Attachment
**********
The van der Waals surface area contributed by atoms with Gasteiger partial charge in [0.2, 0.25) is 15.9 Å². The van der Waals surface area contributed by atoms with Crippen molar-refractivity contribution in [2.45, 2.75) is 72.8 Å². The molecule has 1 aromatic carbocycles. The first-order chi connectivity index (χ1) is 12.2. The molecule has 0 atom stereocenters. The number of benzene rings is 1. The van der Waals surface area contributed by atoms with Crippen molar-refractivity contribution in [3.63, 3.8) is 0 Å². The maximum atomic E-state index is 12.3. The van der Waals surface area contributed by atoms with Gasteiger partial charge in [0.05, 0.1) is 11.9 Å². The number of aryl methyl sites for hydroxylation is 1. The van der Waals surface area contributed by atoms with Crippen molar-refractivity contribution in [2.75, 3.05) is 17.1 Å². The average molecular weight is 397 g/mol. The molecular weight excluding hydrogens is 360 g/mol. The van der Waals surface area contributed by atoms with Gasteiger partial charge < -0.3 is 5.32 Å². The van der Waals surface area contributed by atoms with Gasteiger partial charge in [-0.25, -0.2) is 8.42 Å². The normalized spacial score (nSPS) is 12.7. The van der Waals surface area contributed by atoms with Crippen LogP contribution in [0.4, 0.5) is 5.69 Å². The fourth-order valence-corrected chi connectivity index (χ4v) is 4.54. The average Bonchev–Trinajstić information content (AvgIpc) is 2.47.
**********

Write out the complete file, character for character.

The van der Waals surface area contributed by atoms with Gasteiger partial charge in [0.2, 0.25) is 15.9 Å². The van der Waals surface area contributed by atoms with Crippen molar-refractivity contribution in [2.45, 2.75) is 72.8 Å². The molecule has 1 aromatic carbocycles. The first-order chi connectivity index (χ1) is 12.2. The molecule has 0 atom stereocenters. The number of benzene rings is 1. The van der Waals surface area contributed by atoms with Crippen molar-refractivity contribution in [3.63, 3.8) is 0 Å². The maximum atomic E-state index is 12.3. The van der Waals surface area contributed by atoms with Gasteiger partial charge in [0.05, 0.1) is 11.9 Å². The number of aryl methyl sites for hydroxylation is 1. The van der Waals surface area contributed by atoms with Crippen molar-refractivity contribution in [2.75, 3.05) is 17.1 Å². The average molecular weight is 397 g/mol. The molecular weight excluding hydrogens is 360 g/mol. The van der Waals surface area contributed by atoms with Gasteiger partial charge < -0.3 is 5.32 Å². The van der Waals surface area contributed by atoms with Gasteiger partial charge in [-0.25, -0.2) is 8.42 Å². The normalized spacial score (nSPS) is 12.7. The van der Waals surface area contributed by atoms with Crippen LogP contribution in [0.4, 0.5) is 5.69 Å². The fourth-order valence-corrected chi connectivity index (χ4v) is 4.54. The average Bonchev–Trinajstić information content (AvgIpc) is 2.47.